The plot of “Yente”, your story in this week’s edition, revolves around a dying old woman who is brought to a wedding reception and kept alive so as not to spoil the celebration, and who then refuses to die of her own accord. How did you get the idea for this character, Olga?
I have asked myself this question many times: where do literary figures come from? Where is the inspiration for these characters? It’s not something I can answer. They do not result from rational, rational, or pragmatic decisions. Mine at least. It’s more of a conglomerate from many factors. Sometimes, I create a character using characters I already know. But characters often emerge spontaneously and almost entirely, so I’m certainly not “creating” them. So it was with Yente. She was ready to go. She was, in a sense, quite autonomous. Because she is able to come up with her own ideas for dialogue and scenes, a character like yours is great to work with. It reminds me of other female protagonists in my fiction. Older women who have so much to share and don’t mind breaking the rules to do what they want.
The story is an adaptation of “The Books of Jacob”, your novel that will be published next year in the USA. The book is about Jacob Frank, the self-proclaimed messiah from 18th century. Yente is suspended in a non-living, dead state for much of the action. What is her role in the book? Why is she there?
I find it hard to talk about Yente, a character in a novel like “The Books of Jacob”, which is made up of so many threads as if it could be separated from any other thread. Yente has a unique role in this book. She is a strange, powerful narrator and, due to her state of emergency can travel through the time and have a panoramic view of the world.
Your character was instrumental in helping me finish The Books of Jacob. This came up as I was reading the third chapter. I was overwhelmed with the sheer volume of events, figures and problems. I also doubted that I could manage with a multivalent, complex narrative. Yente provided a different perspective on the story, a sort of bird’s-eye view that transcends time and space. Somewhat as a joke, I called Yente a “fourth-person narrator” and wrote texts myself.
Yente is kept alive through a type of magic or spell that her host, a younger relative writes on a piece paper and places around her neck an amulet. What is the secret to this note’s strength?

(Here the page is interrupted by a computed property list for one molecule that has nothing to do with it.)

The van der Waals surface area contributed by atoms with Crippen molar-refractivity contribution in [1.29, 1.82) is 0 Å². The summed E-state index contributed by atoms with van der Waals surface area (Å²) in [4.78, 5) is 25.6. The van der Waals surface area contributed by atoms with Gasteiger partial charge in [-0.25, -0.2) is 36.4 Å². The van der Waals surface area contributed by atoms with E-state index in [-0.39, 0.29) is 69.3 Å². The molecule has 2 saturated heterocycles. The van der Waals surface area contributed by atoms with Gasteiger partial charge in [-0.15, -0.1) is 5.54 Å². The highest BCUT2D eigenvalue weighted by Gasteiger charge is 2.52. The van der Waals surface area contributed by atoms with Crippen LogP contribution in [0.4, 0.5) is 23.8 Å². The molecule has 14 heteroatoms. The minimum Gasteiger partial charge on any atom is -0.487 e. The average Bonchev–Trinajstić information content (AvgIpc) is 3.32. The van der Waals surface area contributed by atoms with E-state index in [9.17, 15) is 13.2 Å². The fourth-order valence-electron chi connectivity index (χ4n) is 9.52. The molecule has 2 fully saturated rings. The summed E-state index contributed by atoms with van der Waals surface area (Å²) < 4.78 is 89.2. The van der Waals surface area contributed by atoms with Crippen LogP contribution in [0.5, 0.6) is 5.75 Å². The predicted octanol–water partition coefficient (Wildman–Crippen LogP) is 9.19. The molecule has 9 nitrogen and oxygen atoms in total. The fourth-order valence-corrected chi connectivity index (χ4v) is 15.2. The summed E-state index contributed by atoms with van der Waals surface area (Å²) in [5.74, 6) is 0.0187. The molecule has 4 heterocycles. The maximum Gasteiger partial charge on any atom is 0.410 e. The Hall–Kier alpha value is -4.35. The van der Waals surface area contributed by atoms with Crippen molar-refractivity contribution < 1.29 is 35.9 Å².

A lot of Jewish culture is centered on language. The word engine and its depth, as well as the variety and openness of meanings. Kabbalistic tradition also considers Hebrew words to be carriers of hidden meanings. These hidden meanings can be made visible using techniques like Gematria Temurah and Notarikon. This allows for amazing and insightful interpretations. Many readers of Yente’s tale will likely find echoes of Prague’s ancient Jewish legend about the golem. An elderly rabbi sculpted the golem from clay and brought it to life using a spell written on parchment. That spell was the word emet (אמת), which means “truth” in Hebrew. However, the deletion of the first letters of the generated word hit was what caused the “death” spell. This allowed the rabbi to stop the golem from starting and stopping by deleting the letter and then rewriting it. The same idea is behind Yente’s tale, except that the conjuring words merge with her physical body, stopping her death. It does not allow her return to a normal existence.
This was a very useful experience for me from a narrative and technical point of view.
As you said, a lot of the story revolves around words and letters. Yente began reading at a young ages. These letters, written on paper keep them alive. The last moments of history have witnessed words split into “substance” and “essence”. Does this split in some way represent death?
This is a great metaphor for the saving power of the word. The novel often demonstrates that what is left unsaid does not exist. This was my motivation for writing the novel: I knew Jacob Frank’s life and all those who had played a part in this historic moment would be forgotten someday. It is a moment in history that makes many people uncomfortable; it’s hard to know what to do with how to think about it. To forget Jacob Frank’s history would have alleviated that discomfort. I’ve always been curious about the mechanisms behind forgetting. I was fascinated at how much of life and reality people don’t remember. The writer has real power when they realize that words can create and save things. Aren’t we often able to recall scenes from movies or books better than what happened in real life? Is it possible to remember fictional characters more than real people?
Jacob Frank’s story was one that I enjoyed from the very beginning. That’s why I spent many years telling it. It’s extraordinary, remarkable, and revolutionary. Jacob Frank’s followers are remarkably freed within a few generations. It is a social change that preceded the one in France. I was also drawn to the idea of showing another Poland – Poland as a large multicultural, multiethnic society in close contact with its neighbors on all sides.
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